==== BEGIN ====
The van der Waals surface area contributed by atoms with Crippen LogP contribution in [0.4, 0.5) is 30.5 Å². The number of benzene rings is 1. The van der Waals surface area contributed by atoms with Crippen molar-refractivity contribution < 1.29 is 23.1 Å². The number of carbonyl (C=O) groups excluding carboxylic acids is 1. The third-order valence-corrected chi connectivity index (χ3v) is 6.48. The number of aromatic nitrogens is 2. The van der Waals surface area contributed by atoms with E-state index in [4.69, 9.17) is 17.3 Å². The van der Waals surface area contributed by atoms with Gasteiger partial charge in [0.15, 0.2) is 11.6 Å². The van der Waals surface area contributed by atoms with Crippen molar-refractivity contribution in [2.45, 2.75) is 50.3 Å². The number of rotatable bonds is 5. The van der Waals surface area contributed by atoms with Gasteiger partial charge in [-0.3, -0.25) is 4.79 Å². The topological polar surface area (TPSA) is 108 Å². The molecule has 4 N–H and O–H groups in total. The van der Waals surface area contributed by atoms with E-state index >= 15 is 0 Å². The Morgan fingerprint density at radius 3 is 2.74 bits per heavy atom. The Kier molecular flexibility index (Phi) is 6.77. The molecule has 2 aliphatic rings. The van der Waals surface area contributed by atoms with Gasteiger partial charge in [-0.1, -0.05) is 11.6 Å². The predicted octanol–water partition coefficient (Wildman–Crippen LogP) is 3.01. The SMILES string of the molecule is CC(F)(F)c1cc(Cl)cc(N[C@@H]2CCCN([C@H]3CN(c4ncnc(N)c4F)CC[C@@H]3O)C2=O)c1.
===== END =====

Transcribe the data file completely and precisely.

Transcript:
The van der Waals surface area contributed by atoms with Crippen LogP contribution in [0.4, 0.5) is 30.5 Å². The number of benzene rings is 1. The van der Waals surface area contributed by atoms with Crippen molar-refractivity contribution < 1.29 is 23.1 Å². The number of carbonyl (C=O) groups excluding carboxylic acids is 1. The third-order valence-corrected chi connectivity index (χ3v) is 6.48. The number of aromatic nitrogens is 2. The van der Waals surface area contributed by atoms with E-state index in [4.69, 9.17) is 17.3 Å². The van der Waals surface area contributed by atoms with Gasteiger partial charge in [0.15, 0.2) is 11.6 Å². The van der Waals surface area contributed by atoms with Crippen molar-refractivity contribution in [2.45, 2.75) is 50.3 Å². The number of rotatable bonds is 5. The van der Waals surface area contributed by atoms with Gasteiger partial charge in [-0.3, -0.25) is 4.79 Å². The topological polar surface area (TPSA) is 108 Å². The molecule has 4 N–H and O–H groups in total. The van der Waals surface area contributed by atoms with E-state index >= 15 is 0 Å². The Morgan fingerprint density at radius 3 is 2.74 bits per heavy atom. The Kier molecular flexibility index (Phi) is 6.77. The molecule has 2 aliphatic rings. The van der Waals surface area contributed by atoms with Gasteiger partial charge in [-0.1, -0.05) is 11.6 Å². The predicted octanol–water partition coefficient (Wildman–Crippen LogP) is 3.01. The SMILES string of the molecule is CC(F)(F)c1cc(Cl)cc(N[C@@H]2CCCN([C@H]3CN(c4ncnc(N)c4F)CC[C@@H]3O)C2=O)c1.